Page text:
When your ‘courier boy’ is a girl

News Clip: The Tribune

04th November, 2017

Shedding many inhibitions, these youngsters are delivering packages at unknown doors and fighting many a fear

They are (wo)manning petrol pumps and parking spaces, driving you around in taxis and delivering your packages. There have been jobs, which have been the forte of men, but, of late, women have been taking these up. Dealing with strangers, entering unknown territories, these women are shedding qualms and going into fields, which have traditionally been considered to be uncomfortable for women.

The delivery women

As you answer the doorbell to receive the courier delivery, chances are you will be greeted by a woman armed with your package and a smile. Chandigarh has recently seen many women delivering parcels and letters. The novelty doesn’t distract them from doing their duty rather well. Blue Dart now employs ‘courier girls’.

Says Soma, one of the employees with Blue Dart: “If you are ready for the challenges, go ahead and take these up. Your strength lies in your own belief system. My job has provided me a platform which has helped me overcome the prejudice associated with women in the logistics industry. The potential for women is enormous. However, the onus of exploring this potential lies within women themselves. I am happy to have made this choice. It has made me much more confident.” Her colleague, Kiran, is happy with the work culture at the company. “I have had my share of uncertainties about my career choice. However, after I underwent induction, I was able to shed my inhibitions about the industry.” Though it is a tough job, she feels, she has become tougher, and that she can do it as well as anyone else. As she puts it, “No job is meant only for a man or a woman. Nothing can stop you if you have passion and a can-do attitude.”

Fair parking

Not just courier companies, women can be seen working in parking lots around the city with an efficiency that is at par with, and at times even better than, their male counterparts. That these women have entered a hitherto unfamiliar territory is enough to make you appreciate their will. As you enter the parking lot of Sector 17 in Chandigarh, these girls are easy to spot. Afsana (19) and Naresho (31) started working here around mid-June. Good salary, convenient working hours and amiable atmosphere are what they like the most about their workplace. According to Naresho, “My family has been quite supportive. As far as work is concerned, we usually do not face any problems”. Afsana pitches in, “We are able to deal with most of the problems on our own but if someone bothers us much, our male colleagues can take care of the situation.”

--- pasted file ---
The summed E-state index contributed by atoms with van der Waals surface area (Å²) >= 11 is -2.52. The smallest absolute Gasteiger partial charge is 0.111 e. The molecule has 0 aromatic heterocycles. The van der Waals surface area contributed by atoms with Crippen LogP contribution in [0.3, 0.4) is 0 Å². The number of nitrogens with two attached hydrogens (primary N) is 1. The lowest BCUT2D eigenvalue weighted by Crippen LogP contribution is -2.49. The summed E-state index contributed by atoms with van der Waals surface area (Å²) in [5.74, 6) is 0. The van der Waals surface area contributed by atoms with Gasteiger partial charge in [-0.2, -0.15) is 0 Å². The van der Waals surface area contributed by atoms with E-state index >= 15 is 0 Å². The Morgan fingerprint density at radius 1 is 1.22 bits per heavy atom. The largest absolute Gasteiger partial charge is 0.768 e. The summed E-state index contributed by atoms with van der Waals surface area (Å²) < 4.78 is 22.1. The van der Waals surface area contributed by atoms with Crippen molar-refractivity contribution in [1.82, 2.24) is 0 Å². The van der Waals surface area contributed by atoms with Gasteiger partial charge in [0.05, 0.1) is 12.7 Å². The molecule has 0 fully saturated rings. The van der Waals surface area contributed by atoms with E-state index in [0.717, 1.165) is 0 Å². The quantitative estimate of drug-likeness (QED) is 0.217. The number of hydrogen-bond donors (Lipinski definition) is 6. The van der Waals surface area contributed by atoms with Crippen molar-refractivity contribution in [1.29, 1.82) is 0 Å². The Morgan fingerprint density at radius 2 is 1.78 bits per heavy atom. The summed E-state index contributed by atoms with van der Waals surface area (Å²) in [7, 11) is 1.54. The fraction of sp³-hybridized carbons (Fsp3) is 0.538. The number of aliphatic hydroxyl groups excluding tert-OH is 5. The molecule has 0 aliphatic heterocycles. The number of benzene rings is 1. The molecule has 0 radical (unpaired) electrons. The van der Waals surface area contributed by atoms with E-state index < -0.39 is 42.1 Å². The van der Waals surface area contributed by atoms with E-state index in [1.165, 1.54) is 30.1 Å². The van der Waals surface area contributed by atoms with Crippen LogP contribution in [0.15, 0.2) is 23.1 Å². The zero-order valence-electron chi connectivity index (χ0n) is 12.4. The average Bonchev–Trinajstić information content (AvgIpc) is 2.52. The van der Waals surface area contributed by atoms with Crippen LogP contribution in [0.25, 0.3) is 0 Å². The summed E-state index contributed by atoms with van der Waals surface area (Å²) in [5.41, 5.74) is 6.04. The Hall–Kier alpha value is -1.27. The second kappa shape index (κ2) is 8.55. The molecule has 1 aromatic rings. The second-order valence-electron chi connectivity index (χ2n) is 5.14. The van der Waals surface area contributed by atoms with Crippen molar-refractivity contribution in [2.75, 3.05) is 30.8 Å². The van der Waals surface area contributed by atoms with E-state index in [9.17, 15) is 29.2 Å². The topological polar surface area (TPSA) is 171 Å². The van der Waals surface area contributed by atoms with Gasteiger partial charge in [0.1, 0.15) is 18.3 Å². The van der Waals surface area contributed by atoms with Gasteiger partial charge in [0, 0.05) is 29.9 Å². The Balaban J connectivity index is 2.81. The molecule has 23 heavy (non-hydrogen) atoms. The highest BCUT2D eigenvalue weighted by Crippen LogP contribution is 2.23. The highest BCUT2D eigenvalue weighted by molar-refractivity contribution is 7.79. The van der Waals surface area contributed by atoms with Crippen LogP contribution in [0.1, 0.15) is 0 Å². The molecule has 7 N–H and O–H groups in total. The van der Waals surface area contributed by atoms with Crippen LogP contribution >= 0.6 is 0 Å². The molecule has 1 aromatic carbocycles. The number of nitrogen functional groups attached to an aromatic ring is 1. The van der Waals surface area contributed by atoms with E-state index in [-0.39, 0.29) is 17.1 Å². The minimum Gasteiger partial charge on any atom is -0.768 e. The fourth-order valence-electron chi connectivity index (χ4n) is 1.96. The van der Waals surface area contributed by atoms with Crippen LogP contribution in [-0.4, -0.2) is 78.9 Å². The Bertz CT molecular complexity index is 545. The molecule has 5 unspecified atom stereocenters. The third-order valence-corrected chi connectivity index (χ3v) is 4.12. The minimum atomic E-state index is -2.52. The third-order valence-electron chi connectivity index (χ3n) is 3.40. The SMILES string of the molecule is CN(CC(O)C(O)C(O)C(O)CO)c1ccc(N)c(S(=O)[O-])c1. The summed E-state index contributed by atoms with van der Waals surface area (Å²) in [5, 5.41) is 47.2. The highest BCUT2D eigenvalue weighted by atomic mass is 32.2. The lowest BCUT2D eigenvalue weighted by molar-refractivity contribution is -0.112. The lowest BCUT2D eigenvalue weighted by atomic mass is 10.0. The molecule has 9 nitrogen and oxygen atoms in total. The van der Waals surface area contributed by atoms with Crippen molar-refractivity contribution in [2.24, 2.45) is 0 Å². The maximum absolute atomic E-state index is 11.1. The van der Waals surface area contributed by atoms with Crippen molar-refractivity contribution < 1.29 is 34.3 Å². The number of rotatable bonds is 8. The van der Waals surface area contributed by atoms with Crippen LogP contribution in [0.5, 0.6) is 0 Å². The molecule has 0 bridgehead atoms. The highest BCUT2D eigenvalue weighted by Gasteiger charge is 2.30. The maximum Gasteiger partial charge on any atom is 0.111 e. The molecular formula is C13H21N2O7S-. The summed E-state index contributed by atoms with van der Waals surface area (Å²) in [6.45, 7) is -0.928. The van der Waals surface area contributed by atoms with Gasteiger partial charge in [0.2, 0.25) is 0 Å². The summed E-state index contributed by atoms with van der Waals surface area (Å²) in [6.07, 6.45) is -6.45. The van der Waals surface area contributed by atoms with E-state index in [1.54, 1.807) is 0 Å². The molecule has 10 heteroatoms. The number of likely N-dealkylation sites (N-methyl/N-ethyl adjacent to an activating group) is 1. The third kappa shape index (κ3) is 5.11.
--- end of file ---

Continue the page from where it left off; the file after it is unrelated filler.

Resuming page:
Fuelling equality

It is when people with the intention to change things for the better come forward that the country progresses. Petrol pumps have long been ‘manned’ by men. But Punit Bhardwaj of Shiva HP Centre, Zirakpur, wanted to change this status quo. He wanted to make available a platform to women where they had a truly equal and fighting chance with men. At his petrol pump, women can be seen filling up the petrol tanks, handling cash and doing all else that men do. Says Bhardwaj, “My sister is a doctor in the US. When she can manage everything so well on her own in a foreign land, it is only the lack of opportunity that stops women here from excelling in any field. Ever since we have employed women at the fuel station, I have realised that they are perfectly suited for the job. They are polite, honest and very efficient. At present, they work in the day shift, but I would like to extend it to the night shift in the next phase.

Sisters Preeti and Sukhwant Kaur, who belong to Banur, joined the petrol pump six months back. According to them, the job offers them a decent livelihood and a favourable work environment. They joined it on a friend’s recommendation. They say they would heartily recommend it to other women as well. They look forward to having more members in their five-women team.

Ladies on the go

Priyadarshini Taxi Service — a taxi service by women, for women — is a well-known name in Mumbai. The concept, which has found many takers, was started in 2008 by Susieben Shah, an entrepreneur, politician and social activist. A proponent of women empowerment, she gave women, whose family income was less than Rs 10,000, a chance to train for free with the taxi service and drive taxis. Hasina Khalid Shaikh was a homemaker before she joined Priyadarshini Taxi Service (PTS). She says: “I belong to a Muslim family. I was not allowed to go out and work. But today I support my family financially and have also gained my family’s respect. Priyadarshini has changed my life. I feel proud of myself today. The staff, supervisors and managers are all very corporative and supportive. Whatever the challenges, we face and tackle these collectively.”

Besides taking up many hitherto unexplored opportunities, these new vocations are instilling a sense of confidence and independence in the women.

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